Dr Ashley Ross on the Potential for Targeted Therapies Earlier in Prostate Cancer Treatment

February 3, 2021

Ashley Ross, MD, urologist and associate professor at the Northwestern University Feinberg School of Medicine, gives insight on the potential for PARP inhibitors in earlier disease settings for prostate cancer.

Ashley Ross, MD, urologist and associate professor at the Northwestern University Feinberg School of Medicine, gives insight on the potential for PARP inhibitors and other targeted therapies to move into earlier disease settings in prostate cancer.

Transcript

As you look forward, do you see PARP inhibition being utilized earlier in the course of treatment, as some have suggested?

In terms of moving PARP inhibitors or other precision medicines earlier in treatment, it definitely needs to be explored, and I do personally think that it will make its way into the early space. I mean, some of the things to think about are that PARP inhibitors are an oral drug, but it still is chemotherapy. It can still cause side effects—cytopenias, it can still cause GI issues. Taken long term, it might have an increased risk of hematologic malignancies associated with it. And so, as we go to the earlier space, men are going to be surviving longer with their prostate cancer and are surviving longer after the treatment of prostate cancers. And some of the push for well-performed clinical trials are to tackle some of the issues of: How long should that therapy be? How does it work with in a combination with androgen deprivation therapy? Can you expand this out with androgen deprivation therapy, which also affects DNA repair? Can you expand it out to populations that don't have mutations in the DNA damage repair genes?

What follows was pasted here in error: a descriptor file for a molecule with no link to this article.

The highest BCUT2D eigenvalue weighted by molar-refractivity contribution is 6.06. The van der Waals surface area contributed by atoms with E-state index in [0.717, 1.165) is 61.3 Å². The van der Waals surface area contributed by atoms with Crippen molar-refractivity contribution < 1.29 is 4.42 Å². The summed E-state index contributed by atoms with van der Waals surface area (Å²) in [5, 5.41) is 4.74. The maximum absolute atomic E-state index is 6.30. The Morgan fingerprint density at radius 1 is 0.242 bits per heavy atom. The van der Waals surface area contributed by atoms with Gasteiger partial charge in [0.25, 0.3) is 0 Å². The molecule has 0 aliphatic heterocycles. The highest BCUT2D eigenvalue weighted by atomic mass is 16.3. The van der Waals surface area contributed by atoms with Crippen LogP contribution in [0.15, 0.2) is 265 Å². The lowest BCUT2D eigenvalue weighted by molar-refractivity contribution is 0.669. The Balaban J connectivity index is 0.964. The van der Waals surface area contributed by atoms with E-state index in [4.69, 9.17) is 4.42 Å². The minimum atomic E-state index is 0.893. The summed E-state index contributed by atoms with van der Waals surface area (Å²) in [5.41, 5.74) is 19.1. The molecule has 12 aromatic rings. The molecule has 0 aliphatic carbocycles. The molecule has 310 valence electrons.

I do think you are going to see it moving to the earlier space—hormone-sensitive metastatic prostate cancer, for sure, and maybe even some locally advanced disease. But I think the best setting for that is probably going to be clinical trials. Where I hope things will go is a smarter and more permissive design of clinical trials, perhaps with an adaptive design, too. And I think that is the way that the world is going, so you can basically not have to wait 5 to 10 years to get your information, but use surrogate end points, and use adaptive design so that you can build on previous men who are enrolled. I think we are going to see earlier use of targeted therapeutics. It’s really about not forgetting that these still can have some toxicity and trying to balance that out.